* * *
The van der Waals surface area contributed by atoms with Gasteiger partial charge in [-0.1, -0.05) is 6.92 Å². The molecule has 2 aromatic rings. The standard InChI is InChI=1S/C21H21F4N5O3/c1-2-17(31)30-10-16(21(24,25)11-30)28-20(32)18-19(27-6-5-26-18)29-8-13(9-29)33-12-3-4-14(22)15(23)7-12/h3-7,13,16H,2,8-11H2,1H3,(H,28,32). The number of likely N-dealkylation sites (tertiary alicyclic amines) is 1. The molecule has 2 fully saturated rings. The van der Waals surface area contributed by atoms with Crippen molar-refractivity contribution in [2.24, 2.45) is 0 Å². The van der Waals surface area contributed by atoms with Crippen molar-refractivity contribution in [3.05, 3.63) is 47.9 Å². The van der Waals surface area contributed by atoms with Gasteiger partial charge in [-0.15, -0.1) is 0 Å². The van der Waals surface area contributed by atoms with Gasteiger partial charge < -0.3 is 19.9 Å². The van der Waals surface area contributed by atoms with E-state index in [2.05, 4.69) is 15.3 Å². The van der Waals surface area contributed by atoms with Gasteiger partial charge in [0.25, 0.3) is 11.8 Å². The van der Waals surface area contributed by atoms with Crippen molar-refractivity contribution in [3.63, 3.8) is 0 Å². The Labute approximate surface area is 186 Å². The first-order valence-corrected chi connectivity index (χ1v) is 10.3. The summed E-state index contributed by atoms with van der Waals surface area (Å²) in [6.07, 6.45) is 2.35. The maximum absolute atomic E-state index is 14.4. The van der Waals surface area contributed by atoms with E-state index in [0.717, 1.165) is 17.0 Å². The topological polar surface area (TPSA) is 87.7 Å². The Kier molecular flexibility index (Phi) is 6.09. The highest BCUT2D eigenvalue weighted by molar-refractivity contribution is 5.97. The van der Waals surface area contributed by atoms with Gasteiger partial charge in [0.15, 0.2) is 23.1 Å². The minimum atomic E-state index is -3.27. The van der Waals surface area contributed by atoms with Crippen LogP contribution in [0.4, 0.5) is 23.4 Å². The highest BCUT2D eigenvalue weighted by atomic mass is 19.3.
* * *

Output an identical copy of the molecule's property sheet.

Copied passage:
The van der Waals surface area contributed by atoms with Gasteiger partial charge in [-0.1, -0.05) is 6.92 Å². The molecule has 2 aromatic rings. The standard InChI is InChI=1S/C21H21F4N5O3/c1-2-17(31)30-10-16(21(24,25)11-30)28-20(32)18-19(27-6-5-26-18)29-8-13(9-29)33-12-3-4-14(22)15(23)7-12/h3-7,13,16H,2,8-11H2,1H3,(H,28,32). The number of likely N-dealkylation sites (tertiary alicyclic amines) is 1. The molecule has 2 fully saturated rings. The van der Waals surface area contributed by atoms with Crippen molar-refractivity contribution in [2.24, 2.45) is 0 Å². The van der Waals surface area contributed by atoms with Crippen molar-refractivity contribution in [3.05, 3.63) is 47.9 Å². The van der Waals surface area contributed by atoms with Gasteiger partial charge in [-0.15, -0.1) is 0 Å². The van der Waals surface area contributed by atoms with Gasteiger partial charge < -0.3 is 19.9 Å². The van der Waals surface area contributed by atoms with E-state index in [2.05, 4.69) is 15.3 Å². The van der Waals surface area contributed by atoms with Gasteiger partial charge in [0.25, 0.3) is 11.8 Å². The van der Waals surface area contributed by atoms with Crippen molar-refractivity contribution in [3.63, 3.8) is 0 Å². The Labute approximate surface area is 186 Å². The first-order valence-corrected chi connectivity index (χ1v) is 10.3. The summed E-state index contributed by atoms with van der Waals surface area (Å²) in [6.07, 6.45) is 2.35. The maximum absolute atomic E-state index is 14.4. The van der Waals surface area contributed by atoms with E-state index in [0.717, 1.165) is 17.0 Å². The topological polar surface area (TPSA) is 87.7 Å². The Kier molecular flexibility index (Phi) is 6.09. The highest BCUT2D eigenvalue weighted by molar-refractivity contribution is 5.97. The van der Waals surface area contributed by atoms with Gasteiger partial charge in [0.15, 0.2) is 23.1 Å². The minimum atomic E-state index is -3.27. The van der Waals surface area contributed by atoms with Crippen LogP contribution in [0.4, 0.5) is 23.4 Å². The highest BCUT2D eigenvalue weighted by atomic mass is 19.3.